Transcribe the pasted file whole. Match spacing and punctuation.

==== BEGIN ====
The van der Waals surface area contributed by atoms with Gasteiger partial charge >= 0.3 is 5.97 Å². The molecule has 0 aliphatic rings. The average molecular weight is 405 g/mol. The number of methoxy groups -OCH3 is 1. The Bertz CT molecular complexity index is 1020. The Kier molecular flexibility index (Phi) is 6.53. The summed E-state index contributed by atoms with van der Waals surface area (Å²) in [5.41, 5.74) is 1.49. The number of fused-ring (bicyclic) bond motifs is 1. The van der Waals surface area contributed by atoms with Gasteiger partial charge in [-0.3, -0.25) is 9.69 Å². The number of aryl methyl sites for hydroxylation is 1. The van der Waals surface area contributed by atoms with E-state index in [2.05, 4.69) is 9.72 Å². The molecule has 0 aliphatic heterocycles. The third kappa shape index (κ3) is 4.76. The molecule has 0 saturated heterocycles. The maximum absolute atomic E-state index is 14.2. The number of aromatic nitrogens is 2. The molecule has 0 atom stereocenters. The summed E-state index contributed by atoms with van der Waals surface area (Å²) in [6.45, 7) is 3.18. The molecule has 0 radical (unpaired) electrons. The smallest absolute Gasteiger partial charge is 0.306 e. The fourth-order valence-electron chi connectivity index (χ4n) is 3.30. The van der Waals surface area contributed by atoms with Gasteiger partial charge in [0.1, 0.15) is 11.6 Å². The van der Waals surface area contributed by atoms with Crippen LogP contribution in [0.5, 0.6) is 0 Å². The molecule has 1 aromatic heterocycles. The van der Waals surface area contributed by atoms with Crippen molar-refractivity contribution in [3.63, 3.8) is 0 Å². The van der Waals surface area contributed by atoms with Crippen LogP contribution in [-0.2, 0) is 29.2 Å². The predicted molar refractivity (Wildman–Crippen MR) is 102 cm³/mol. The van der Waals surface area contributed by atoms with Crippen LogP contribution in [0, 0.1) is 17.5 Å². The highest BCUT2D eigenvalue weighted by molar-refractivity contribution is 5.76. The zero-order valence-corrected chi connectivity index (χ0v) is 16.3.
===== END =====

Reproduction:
The van der Waals surface area contributed by atoms with Gasteiger partial charge >= 0.3 is 5.97 Å². The molecule has 0 aliphatic rings. The average molecular weight is 405 g/mol. The number of methoxy groups -OCH3 is 1. The Bertz CT molecular complexity index is 1020. The Kier molecular flexibility index (Phi) is 6.53. The summed E-state index contributed by atoms with van der Waals surface area (Å²) in [5.41, 5.74) is 1.49. The number of fused-ring (bicyclic) bond motifs is 1. The van der Waals surface area contributed by atoms with Gasteiger partial charge in [-0.3, -0.25) is 9.69 Å². The number of aryl methyl sites for hydroxylation is 1. The van der Waals surface area contributed by atoms with E-state index in [2.05, 4.69) is 9.72 Å². The molecule has 0 aliphatic heterocycles. The third kappa shape index (κ3) is 4.76. The molecule has 0 saturated heterocycles. The maximum absolute atomic E-state index is 14.2. The number of aromatic nitrogens is 2. The molecule has 0 atom stereocenters. The summed E-state index contributed by atoms with van der Waals surface area (Å²) in [6.45, 7) is 3.18. The molecule has 0 radical (unpaired) electrons. The smallest absolute Gasteiger partial charge is 0.306 e. The fourth-order valence-electron chi connectivity index (χ4n) is 3.30. The van der Waals surface area contributed by atoms with Gasteiger partial charge in [0.1, 0.15) is 11.6 Å². The van der Waals surface area contributed by atoms with Crippen LogP contribution in [0.5, 0.6) is 0 Å². The molecule has 1 aromatic heterocycles. The van der Waals surface area contributed by atoms with Crippen molar-refractivity contribution in [3.63, 3.8) is 0 Å². The van der Waals surface area contributed by atoms with Crippen LogP contribution in [-0.2, 0) is 29.2 Å². The predicted molar refractivity (Wildman–Crippen MR) is 102 cm³/mol. The van der Waals surface area contributed by atoms with Crippen LogP contribution in [0, 0.1) is 17.5 Å². The highest BCUT2D eigenvalue weighted by molar-refractivity contribution is 5.76. The zero-order valence-corrected chi connectivity index (χ0v) is 16.3.